The cultural, political, and economic shifts that were occurring in the world around Sholem Aleichem’s famous character Tevye the Milkman were real changes taking place during Aleichem’s own lifetime. Both he and his characters lived through one of the most dramatic transitions in human history. Recently invented modes of communication and transportation redrew old boundaries and broke down old barriers. New urban areas sprang up around emerging industrial centers, and many hundreds of thousands of people moved to cities. An older way of life, centered around farming, petty trades, small workshops, and the confines of country towns and villages, began to crumble. By the middle of the nineteenth century, the shtetls that many of Sholem Aleichem’s stories depict began to lose the central place they had long held in the lives of eastern European Jews. The effects of industrialization on the shop owners, artisans, and small business owners in these places were profound, and many Jews, much like everyone else, were forced to seek work in the factories that were growing in size and number as the century wore on. As these people began to make their homes in new urban centers, they entered a diverse cosmopolitan society. Many stopped dressing in traditional garb in order to resemble the rest of the population. Such changes in lifestyle or habit were not minor; they represented major shifts in how these individuals chose to construct and express their identities. The former shtetl Jews were confronted with new opportunities as well as new challenges. In the cities, they were exposed to the influence of scientific thinking, liberal and socialist ideologies, and secularism, forces that drove them further from the old life. They also encountered the influence of nationalism and increased antisemitism.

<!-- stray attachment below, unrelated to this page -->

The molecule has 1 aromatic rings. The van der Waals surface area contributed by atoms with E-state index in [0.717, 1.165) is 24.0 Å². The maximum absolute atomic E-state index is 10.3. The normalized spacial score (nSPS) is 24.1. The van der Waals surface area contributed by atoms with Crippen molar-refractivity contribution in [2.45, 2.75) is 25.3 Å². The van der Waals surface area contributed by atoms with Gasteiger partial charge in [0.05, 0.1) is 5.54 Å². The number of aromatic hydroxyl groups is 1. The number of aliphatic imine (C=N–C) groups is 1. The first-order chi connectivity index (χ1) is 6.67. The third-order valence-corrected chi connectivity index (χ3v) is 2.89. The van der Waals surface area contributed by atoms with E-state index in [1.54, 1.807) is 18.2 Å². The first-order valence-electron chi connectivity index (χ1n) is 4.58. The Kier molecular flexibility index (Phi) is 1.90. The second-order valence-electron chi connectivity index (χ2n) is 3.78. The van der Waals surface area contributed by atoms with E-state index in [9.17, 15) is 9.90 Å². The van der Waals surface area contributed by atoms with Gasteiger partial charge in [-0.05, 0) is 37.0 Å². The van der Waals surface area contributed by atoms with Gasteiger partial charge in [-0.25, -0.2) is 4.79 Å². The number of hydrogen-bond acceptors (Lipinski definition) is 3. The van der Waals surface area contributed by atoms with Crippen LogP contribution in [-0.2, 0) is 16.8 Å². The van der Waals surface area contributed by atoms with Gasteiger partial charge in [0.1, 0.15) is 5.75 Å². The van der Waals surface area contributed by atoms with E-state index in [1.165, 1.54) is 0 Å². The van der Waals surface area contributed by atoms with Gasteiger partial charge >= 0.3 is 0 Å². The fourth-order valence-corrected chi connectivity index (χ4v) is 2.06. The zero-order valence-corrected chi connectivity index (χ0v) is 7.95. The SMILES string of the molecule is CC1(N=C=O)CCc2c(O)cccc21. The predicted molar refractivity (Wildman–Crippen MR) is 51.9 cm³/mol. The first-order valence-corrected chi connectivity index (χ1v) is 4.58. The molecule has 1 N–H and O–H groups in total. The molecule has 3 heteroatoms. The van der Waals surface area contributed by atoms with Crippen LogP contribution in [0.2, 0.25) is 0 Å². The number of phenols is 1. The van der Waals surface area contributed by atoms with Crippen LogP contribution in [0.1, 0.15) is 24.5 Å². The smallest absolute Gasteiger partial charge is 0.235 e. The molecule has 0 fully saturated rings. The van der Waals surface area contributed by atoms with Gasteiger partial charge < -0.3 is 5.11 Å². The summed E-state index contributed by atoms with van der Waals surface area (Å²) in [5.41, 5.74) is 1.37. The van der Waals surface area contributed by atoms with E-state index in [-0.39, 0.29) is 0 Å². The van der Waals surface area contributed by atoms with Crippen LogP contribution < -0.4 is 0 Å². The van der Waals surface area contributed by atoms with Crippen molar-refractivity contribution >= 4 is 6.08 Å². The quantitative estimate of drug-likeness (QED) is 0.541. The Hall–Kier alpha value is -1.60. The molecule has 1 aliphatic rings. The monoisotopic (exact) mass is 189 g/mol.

Modern times presented Jews with new questions: What was the best way to ensure the emancipation of Jews, individually or collectively, as the restrictions of religious intolerance were gradually lifted? Was there a way to remain Jewish and still prosper in a new, more cosmopolitan environment? Was it time for the Jews to follow the political current of the time and establish their own state? The Jewish response to the latter question ranged from acculturation and emigration to self-emancipation and Zionism, and even occasional conversion to Christianity. Indeed, by the beginning of the twentieth century, Jewish intellectual and social life was a bustling marketplace of ideologies and political views.